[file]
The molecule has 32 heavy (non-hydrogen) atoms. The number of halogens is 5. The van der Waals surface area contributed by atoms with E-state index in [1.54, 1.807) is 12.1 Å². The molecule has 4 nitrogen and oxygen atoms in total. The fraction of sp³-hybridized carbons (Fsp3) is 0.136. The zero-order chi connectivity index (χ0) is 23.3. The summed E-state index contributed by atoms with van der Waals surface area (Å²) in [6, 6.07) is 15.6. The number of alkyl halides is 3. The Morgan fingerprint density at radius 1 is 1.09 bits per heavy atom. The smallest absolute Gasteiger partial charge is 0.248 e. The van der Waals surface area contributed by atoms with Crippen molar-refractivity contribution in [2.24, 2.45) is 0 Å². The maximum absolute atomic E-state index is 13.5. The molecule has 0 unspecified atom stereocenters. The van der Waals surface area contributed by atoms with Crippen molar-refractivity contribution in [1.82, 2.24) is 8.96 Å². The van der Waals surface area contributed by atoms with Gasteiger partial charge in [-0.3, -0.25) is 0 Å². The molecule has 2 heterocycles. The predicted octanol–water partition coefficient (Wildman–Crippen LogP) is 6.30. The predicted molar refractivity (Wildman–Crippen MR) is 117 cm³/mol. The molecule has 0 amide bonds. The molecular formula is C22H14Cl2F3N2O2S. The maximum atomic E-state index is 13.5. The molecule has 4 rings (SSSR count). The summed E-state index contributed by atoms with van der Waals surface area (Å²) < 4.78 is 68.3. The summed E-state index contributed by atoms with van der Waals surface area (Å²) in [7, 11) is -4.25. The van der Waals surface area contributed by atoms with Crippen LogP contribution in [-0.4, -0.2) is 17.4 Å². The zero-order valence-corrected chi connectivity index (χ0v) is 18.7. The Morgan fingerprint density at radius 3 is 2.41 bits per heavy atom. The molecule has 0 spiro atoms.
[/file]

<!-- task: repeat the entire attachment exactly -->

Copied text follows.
The molecule has 32 heavy (non-hydrogen) atoms. The number of halogens is 5. The van der Waals surface area contributed by atoms with E-state index in [1.54, 1.807) is 12.1 Å². The molecule has 4 nitrogen and oxygen atoms in total. The fraction of sp³-hybridized carbons (Fsp3) is 0.136. The zero-order chi connectivity index (χ0) is 23.3. The summed E-state index contributed by atoms with van der Waals surface area (Å²) in [6, 6.07) is 15.6. The number of alkyl halides is 3. The Morgan fingerprint density at radius 1 is 1.09 bits per heavy atom. The smallest absolute Gasteiger partial charge is 0.248 e. The van der Waals surface area contributed by atoms with Crippen molar-refractivity contribution in [2.24, 2.45) is 0 Å². The maximum absolute atomic E-state index is 13.5. The molecule has 0 unspecified atom stereocenters. The van der Waals surface area contributed by atoms with Crippen molar-refractivity contribution in [1.82, 2.24) is 8.96 Å². The van der Waals surface area contributed by atoms with Gasteiger partial charge in [-0.3, -0.25) is 0 Å². The molecule has 2 heterocycles. The predicted octanol–water partition coefficient (Wildman–Crippen LogP) is 6.30. The predicted molar refractivity (Wildman–Crippen MR) is 117 cm³/mol. The molecule has 0 amide bonds. The molecular formula is C22H14Cl2F3N2O2S. The maximum atomic E-state index is 13.5. The molecule has 4 rings (SSSR count). The summed E-state index contributed by atoms with van der Waals surface area (Å²) < 4.78 is 68.3. The summed E-state index contributed by atoms with van der Waals surface area (Å²) in [7, 11) is -4.25. The van der Waals surface area contributed by atoms with Crippen LogP contribution in [-0.4, -0.2) is 17.4 Å². The zero-order valence-corrected chi connectivity index (χ0v) is 18.7. The Morgan fingerprint density at radius 3 is 2.41 bits per heavy atom. The molecule has 0 spiro atoms.